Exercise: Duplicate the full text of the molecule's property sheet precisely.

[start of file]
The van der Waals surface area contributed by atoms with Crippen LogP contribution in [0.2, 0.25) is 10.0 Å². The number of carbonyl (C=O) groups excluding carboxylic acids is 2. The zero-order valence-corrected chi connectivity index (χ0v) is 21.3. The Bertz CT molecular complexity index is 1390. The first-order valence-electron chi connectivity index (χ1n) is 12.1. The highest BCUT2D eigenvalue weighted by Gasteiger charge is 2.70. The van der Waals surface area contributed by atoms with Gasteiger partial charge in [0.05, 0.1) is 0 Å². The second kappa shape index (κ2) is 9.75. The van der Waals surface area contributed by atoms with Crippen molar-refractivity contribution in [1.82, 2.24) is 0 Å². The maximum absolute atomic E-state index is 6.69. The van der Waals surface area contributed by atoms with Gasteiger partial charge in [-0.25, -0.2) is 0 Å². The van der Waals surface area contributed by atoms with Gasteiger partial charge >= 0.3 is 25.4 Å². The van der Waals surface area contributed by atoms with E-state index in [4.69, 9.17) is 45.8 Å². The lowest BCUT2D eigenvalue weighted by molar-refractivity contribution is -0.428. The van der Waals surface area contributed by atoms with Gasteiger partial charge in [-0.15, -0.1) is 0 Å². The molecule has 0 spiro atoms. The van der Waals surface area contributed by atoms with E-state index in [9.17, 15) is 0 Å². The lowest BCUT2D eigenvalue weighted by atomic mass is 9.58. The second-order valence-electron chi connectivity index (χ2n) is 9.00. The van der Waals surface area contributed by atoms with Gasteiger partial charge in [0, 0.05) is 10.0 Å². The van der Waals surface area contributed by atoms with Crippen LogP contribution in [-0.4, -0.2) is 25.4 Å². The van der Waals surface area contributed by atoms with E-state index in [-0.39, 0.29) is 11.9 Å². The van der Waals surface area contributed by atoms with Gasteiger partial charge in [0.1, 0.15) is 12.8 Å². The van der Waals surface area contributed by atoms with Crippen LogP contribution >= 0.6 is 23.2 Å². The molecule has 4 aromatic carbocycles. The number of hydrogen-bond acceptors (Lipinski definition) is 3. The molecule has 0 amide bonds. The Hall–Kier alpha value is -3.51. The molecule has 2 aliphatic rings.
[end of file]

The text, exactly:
The van der Waals surface area contributed by atoms with Crippen LogP contribution in [0.2, 0.25) is 10.0 Å². The number of carbonyl (C=O) groups excluding carboxylic acids is 2. The zero-order valence-corrected chi connectivity index (χ0v) is 21.3. The Bertz CT molecular complexity index is 1390. The first-order valence-electron chi connectivity index (χ1n) is 12.1. The highest BCUT2D eigenvalue weighted by Gasteiger charge is 2.70. The van der Waals surface area contributed by atoms with Gasteiger partial charge in [0.05, 0.1) is 0 Å². The second kappa shape index (κ2) is 9.75. The van der Waals surface area contributed by atoms with Crippen molar-refractivity contribution in [1.82, 2.24) is 0 Å². The maximum absolute atomic E-state index is 6.69. The van der Waals surface area contributed by atoms with Gasteiger partial charge in [-0.25, -0.2) is 0 Å². The van der Waals surface area contributed by atoms with Gasteiger partial charge >= 0.3 is 25.4 Å². The van der Waals surface area contributed by atoms with E-state index in [4.69, 9.17) is 45.8 Å². The lowest BCUT2D eigenvalue weighted by molar-refractivity contribution is -0.428. The van der Waals surface area contributed by atoms with Gasteiger partial charge in [-0.15, -0.1) is 0 Å². The molecule has 0 spiro atoms. The van der Waals surface area contributed by atoms with E-state index in [9.17, 15) is 0 Å². The lowest BCUT2D eigenvalue weighted by atomic mass is 9.58. The second-order valence-electron chi connectivity index (χ2n) is 9.00. The van der Waals surface area contributed by atoms with Gasteiger partial charge in [0, 0.05) is 10.0 Å². The van der Waals surface area contributed by atoms with Crippen LogP contribution in [-0.4, -0.2) is 25.4 Å². The van der Waals surface area contributed by atoms with E-state index in [-0.39, 0.29) is 11.9 Å². The van der Waals surface area contributed by atoms with Gasteiger partial charge in [0.1, 0.15) is 12.8 Å². The van der Waals surface area contributed by atoms with Crippen LogP contribution >= 0.6 is 23.2 Å². The molecule has 4 aromatic carbocycles. The number of hydrogen-bond acceptors (Lipinski definition) is 3. The molecule has 0 amide bonds. The Hall–Kier alpha value is -3.51. The molecule has 2 aliphatic rings.